How Long to Benefit From a Workout?

Recovery = benefit and good scheduling = good training

As a seasoned Masters Athlete, you probably follow a well-designed training program that includes a mix of key types of workouts. And you’ve read our info on the de-training affect!

As a serious Masters Athlete taking care of your body and wanting to improve every area you can, V02 max intervals, tempo runs, basic speed reps and long runs are likely integral parts of your schedule.

The goal of each type of workout is to stress a particular physiological system and produce an adaptation that ultimately allows you to run faster. For example, and in admittedly simplified terms, V02 max intervals, such as kilometer repeats at 5K race pace, improve your heart’s ability to deliver oxygen to muscles. Tempo runs increase your capacity to process and clear lactate. Short, fast repetitions enable you to run fast yet relaxed by decreasing overall energy expenditure and improving communication between working muscles and the brain. Long runs encourage capillary and mitochondria growth. Over time, these changes produce faster races.

While the physiology behind these adaptive processes is well understood, how quickly your body adapts after a hard workout isn’t as well known by most runners. Once you learn that, you can more logically structure your training so that you’re allowing the stress-and-recovery cycle to work its magic.


So when will you see the benefit? Let’s say in the past two weeks you’ve done a long run, a tempo run, a track workout and some short, fast reps. When will you be fitter from this run of training?

According to Pete Pfitzinger, an exercise physiologist and two-time Olympic marathoner, the process is cumulative. “Positive training adaptations occur from repeated stimulus created by training stress,” he says. “I think of the accumulated adaptations to training as a rolling sum of:

1. Stress which leads to fatigue (hard training done in the past five days);

2. Stress which is starting to lead to positive adaptations (hard training done about five to eight days ago);

3. Stress which has created a positive adaptation (hard training done about eight days to three weeks ago); and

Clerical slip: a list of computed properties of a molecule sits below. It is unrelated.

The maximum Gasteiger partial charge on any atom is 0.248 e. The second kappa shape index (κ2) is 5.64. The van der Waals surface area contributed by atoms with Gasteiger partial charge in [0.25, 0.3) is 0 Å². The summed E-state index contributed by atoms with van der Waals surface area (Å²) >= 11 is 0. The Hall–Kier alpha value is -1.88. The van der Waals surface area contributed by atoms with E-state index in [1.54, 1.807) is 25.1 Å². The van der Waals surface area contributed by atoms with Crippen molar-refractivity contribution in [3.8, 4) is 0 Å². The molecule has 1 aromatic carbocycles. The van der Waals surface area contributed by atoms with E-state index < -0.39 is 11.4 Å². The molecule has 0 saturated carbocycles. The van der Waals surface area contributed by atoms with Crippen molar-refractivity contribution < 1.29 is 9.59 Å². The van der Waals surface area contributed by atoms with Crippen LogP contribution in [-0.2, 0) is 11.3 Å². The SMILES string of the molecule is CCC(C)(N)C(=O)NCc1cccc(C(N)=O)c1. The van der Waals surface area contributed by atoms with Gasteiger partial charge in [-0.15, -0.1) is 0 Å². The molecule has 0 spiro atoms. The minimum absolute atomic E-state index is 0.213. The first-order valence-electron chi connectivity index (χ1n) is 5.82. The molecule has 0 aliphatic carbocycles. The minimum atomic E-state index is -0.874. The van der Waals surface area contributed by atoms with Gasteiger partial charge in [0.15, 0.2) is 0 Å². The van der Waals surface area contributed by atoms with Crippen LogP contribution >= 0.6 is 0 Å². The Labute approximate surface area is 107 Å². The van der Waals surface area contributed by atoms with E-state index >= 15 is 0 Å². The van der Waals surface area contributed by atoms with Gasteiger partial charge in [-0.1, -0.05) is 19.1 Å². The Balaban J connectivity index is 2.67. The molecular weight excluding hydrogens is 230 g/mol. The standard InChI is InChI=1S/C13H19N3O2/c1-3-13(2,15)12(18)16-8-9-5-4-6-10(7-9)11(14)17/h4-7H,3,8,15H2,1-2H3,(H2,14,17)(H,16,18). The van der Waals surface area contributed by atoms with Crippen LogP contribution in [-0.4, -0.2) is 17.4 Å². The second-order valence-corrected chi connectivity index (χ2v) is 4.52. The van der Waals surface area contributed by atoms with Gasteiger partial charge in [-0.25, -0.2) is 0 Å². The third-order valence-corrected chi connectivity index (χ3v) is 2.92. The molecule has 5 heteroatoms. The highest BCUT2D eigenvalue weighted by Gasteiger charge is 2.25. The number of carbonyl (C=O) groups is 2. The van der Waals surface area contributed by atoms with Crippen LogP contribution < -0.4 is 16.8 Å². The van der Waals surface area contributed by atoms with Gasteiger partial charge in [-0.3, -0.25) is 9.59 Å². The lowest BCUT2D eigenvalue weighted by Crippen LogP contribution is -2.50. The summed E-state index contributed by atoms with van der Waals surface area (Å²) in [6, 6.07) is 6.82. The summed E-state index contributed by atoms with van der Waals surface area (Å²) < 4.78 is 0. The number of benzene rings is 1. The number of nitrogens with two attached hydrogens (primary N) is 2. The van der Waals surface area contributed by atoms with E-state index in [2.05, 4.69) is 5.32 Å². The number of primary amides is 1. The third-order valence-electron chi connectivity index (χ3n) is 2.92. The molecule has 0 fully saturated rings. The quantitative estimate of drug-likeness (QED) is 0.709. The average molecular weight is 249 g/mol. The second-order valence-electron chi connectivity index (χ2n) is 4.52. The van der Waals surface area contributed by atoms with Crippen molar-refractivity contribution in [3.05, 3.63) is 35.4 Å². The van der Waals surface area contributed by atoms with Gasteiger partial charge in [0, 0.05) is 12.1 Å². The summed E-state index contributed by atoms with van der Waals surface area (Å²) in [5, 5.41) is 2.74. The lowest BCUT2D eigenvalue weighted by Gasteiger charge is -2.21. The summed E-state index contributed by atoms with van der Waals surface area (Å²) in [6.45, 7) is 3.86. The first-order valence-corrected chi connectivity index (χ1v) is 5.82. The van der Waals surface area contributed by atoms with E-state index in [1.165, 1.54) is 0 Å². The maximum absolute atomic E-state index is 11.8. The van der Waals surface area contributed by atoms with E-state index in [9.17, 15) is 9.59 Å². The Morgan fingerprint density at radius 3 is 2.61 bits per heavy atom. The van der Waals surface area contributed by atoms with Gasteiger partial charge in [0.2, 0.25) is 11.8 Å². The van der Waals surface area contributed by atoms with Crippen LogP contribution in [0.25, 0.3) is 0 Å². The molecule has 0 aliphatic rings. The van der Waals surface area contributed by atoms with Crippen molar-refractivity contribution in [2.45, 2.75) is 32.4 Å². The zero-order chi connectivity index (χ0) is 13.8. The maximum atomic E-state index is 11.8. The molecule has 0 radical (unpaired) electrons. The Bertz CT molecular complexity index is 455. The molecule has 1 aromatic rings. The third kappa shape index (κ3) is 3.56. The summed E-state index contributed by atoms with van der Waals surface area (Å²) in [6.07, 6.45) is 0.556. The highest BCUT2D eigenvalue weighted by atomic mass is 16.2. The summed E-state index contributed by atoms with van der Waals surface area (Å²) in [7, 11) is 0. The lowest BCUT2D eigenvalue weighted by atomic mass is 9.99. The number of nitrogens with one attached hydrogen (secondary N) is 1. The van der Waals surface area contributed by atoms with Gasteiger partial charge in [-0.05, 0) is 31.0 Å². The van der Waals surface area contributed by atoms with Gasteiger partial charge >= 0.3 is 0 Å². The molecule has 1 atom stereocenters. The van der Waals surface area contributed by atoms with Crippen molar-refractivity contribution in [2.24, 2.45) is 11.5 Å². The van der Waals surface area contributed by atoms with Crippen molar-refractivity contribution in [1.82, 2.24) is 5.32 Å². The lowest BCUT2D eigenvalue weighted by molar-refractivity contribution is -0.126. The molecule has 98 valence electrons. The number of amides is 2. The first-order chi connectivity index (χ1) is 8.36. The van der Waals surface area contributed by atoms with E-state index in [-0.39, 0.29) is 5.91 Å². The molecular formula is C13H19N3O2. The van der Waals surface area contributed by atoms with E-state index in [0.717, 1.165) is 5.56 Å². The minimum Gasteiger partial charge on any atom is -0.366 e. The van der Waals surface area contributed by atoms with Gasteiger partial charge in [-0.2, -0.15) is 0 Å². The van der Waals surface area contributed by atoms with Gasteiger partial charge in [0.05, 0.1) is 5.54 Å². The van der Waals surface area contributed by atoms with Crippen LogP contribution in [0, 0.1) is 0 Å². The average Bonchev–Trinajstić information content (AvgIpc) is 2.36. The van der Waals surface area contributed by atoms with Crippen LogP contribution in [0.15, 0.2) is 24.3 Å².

4. Stress which is losing its effect (hard training done more than three weeks ago).”

The fitness you have today is a balance of these four categories. But what about the singular benefits from a particular workout, like that set of mile repeats you did last Wednesday?

That’s difficult to pinpoint exactly, but, says Pfitzinger, they’re typically realized in about eight to 10 days. Joe Rubio, a two-time U.S. Olympic trials marathon qualifier and head coach of the ASICS Aggies, says that “most athletes will see a benefit from an individual workout 10-14 days after it is completed.”

Pfitzinger stresses that while eight to 10 days is the typical window for realizing recent gains, the rate of adaptations varies among individuals and depends on overall lifestyle, genetics and balancing training stress with adequate recovery. Take a look at the awesome PULSEROLL to help speed up your recovery


While running-specific adaptations are unquestionably cumulative, each piece within the framework has its own recovery timeline, and it’s important not to overlook this critical point when planning your training. The best time to perform a specific workout depends upon the time it takes from doing it to realizing its benefits on goal race day, coupled with the recovery profile of a workout. As mentioned above, the short answer regarding gains — for all the types of workouts — is about eight to 10 days. However, because of the variant stresses that different workouts place on the body, each must be considered separately. (See “Scheduling Your Schedule”, below.) Knowing this information means knowing what workouts make the most sense shortly before an important race.